Saturday’s injury to incumbent punter Sebastian Riella makes Matt Hayball’s cadence all the more important for the Owls.
Riella injured his knee while blocking on a fake field goal during Saturday’s scrimmage and is expected to miss significant time, thrusting Hayball, a 22-year-old true freshman, into the primary punting role.
“My goal from the outset was to just try to come over and work as hard as I can, the best that I can, to get respect from my teammates and coaches,” Hayball said. “The goal all along was to try to win that job.”
An Australian rules football player since shortly after learning to walk, Hayball made the transition to American football about one year ago. He enrolled in Nathan Champan’s famed Prokick Australia punter school, a kicking program that placed more than 60 Australians on American college football rosters last season.
And these kickers aren’t simply roster placeholders. Tom Hackett and Mitch Wishnowsky from Utah, and Texas’ Michael Dickson – all Prokick alumni – claimed four of the past five Ray Guy Awards, presented to the nation’s top punter.
“I think they do a fantastic job in preparing us to come over and talking us through some challenges we might face,” Hayball said.
Similar to rugby, Aussie rules football features near continuous action. Most kicks happen when players are on the run, without an offensive line blocking in front of the player kicking, and travel end-over-end.
At Prokick, Hayball learned how to kick spirals, increasing both the hang time and length his punts traveled in the air.
“We spend quite a bit of time there learning the techniques and getting comfortable and consistent with those,” Hayball said.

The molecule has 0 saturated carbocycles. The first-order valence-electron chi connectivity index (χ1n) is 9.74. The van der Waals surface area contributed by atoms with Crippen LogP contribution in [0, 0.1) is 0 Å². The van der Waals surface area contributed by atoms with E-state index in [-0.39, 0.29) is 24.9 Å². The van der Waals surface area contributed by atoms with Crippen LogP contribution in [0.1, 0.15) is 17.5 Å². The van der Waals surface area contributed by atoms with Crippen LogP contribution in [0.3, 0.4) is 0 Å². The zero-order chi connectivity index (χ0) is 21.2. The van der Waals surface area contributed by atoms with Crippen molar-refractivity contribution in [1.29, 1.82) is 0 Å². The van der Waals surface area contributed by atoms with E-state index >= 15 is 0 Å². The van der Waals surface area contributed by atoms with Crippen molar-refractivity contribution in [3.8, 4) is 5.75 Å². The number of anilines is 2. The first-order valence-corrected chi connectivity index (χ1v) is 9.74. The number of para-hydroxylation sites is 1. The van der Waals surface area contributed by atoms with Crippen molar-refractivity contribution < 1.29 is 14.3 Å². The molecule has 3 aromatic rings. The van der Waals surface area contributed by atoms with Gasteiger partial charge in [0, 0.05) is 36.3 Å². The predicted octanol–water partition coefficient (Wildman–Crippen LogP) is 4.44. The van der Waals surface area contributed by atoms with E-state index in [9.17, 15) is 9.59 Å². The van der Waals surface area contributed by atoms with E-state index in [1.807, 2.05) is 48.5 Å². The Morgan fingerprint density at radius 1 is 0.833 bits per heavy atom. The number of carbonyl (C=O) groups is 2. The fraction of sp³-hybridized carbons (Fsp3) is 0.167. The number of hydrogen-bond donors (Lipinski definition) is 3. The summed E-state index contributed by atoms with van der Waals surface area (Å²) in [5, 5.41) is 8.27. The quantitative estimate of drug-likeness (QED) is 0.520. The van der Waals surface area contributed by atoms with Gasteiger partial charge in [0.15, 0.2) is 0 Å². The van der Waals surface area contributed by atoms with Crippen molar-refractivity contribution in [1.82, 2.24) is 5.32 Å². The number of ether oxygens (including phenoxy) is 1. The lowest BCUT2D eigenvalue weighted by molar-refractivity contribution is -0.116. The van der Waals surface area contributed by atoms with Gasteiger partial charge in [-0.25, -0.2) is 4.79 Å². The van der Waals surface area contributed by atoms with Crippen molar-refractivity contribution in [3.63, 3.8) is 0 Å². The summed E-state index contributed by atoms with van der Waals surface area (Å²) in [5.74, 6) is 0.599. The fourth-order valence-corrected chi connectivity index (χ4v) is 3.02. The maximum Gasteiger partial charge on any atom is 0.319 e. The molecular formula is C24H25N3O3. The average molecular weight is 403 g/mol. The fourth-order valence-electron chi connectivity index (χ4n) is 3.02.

Hayball started following American football nearly a decade ago.
“I’ve always loved watching it,” Hayball said. “I didn’t really know if it was a realistic option until, probably, last year.”
When it came time to choose a college, he liked the idea of playing for coach Lane Kiffin in sunny South Florida. Kiffin admitted earlier in the week that the left-footed Hayball is still a work in progress.
That work includes replacing Riella as the primary holder on place kicks.
“He’s really talented, that’s why I recruited him,” Kiffin said. “You can see that at times.”
Hayball credits Riella with helping him prepare for the mental side of the game, staying calm and not overthinking each punt.
He’ll need all the mental toughness he can muster upon taking the field for his first career college football game, playing in front of nearly 105,000 hostile Ohio St. fans on Aug. 31.
“I’m getting more and more comfortable,” Hayball said. “They’re doing a good job of giving me a lot of opportunities in practice to put me through different scenarios. I’m starting to get comfortable with the guys. I’m starting to get very excited now.”